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EAT sets out the correct approach to determine if redundancy is the principal reason for dismissal

In Arnold Clark Automobiles Limited v Mak, Mak, a training specialist, mostly involved in setting up and developing staff at new contact centres, was made redundant after the employer decided that no more centres would be opened.  The tribunal found that Mak was in a genuine redundancy situation, as her work was to cease and she was in a 'pool of one' because she was the only person carrying out that role. However, the tribunal decided that redundancy was not the “operative reason” for the dismissal and was unfair. Mak had alleged that Hadden, a manager in her department, was mistreating her after she had challenged him about having an affair with a team member. The tribunal concluded that but for the 'Hadden' problem, Mak would have been retained. 

The EAT allowed the employer's appeal. Two cases, Safeways Stores plc v Burrell [1997] ICR 523 and Murray v Foyle Meats Ltd [1999] ICR 827 show there are three tests to be considered in redundancy situations:

1.     Has the employee has been dismissed?

2.     Had the requirements of the business for employees to carry out work of a particular kind ceased or diminished?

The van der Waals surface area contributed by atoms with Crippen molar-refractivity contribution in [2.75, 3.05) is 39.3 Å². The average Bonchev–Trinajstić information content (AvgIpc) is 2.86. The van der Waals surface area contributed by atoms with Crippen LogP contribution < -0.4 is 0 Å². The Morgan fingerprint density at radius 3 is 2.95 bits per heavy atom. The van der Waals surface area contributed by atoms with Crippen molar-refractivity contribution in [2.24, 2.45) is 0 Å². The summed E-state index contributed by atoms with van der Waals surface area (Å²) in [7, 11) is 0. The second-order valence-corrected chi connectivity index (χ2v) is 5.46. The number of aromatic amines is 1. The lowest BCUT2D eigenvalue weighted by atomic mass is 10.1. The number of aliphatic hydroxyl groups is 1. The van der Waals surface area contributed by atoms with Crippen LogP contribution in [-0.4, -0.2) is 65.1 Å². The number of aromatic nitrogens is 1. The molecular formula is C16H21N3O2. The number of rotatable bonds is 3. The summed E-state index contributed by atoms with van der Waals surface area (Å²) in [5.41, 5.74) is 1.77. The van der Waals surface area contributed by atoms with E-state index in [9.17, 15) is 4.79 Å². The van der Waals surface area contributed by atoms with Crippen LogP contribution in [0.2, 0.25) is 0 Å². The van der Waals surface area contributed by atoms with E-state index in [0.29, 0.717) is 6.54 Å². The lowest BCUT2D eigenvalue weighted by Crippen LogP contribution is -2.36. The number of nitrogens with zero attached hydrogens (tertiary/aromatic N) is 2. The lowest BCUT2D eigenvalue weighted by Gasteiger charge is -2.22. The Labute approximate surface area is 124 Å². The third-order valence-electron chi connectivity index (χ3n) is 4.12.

3.     Was the dismissal attributable, wholly or mainly, to the fact that work had ceased or diminished? 

In this case, the tribunal correctly identified the first and second limbs of the test and found them as satisfied, but then fell into error on the third limb, by developing a “gloss” on the approach, by looking for the “operative reason”. The correct way is: if the answer to (3) is “yes”, then the reason for dismissal is redundancy, but if the answer is “no”, then the tribunal has to try and identify the real reason (if it can) and justify making that finding. So here, the case would go back to the tribunal to apply the third part of the test properly.


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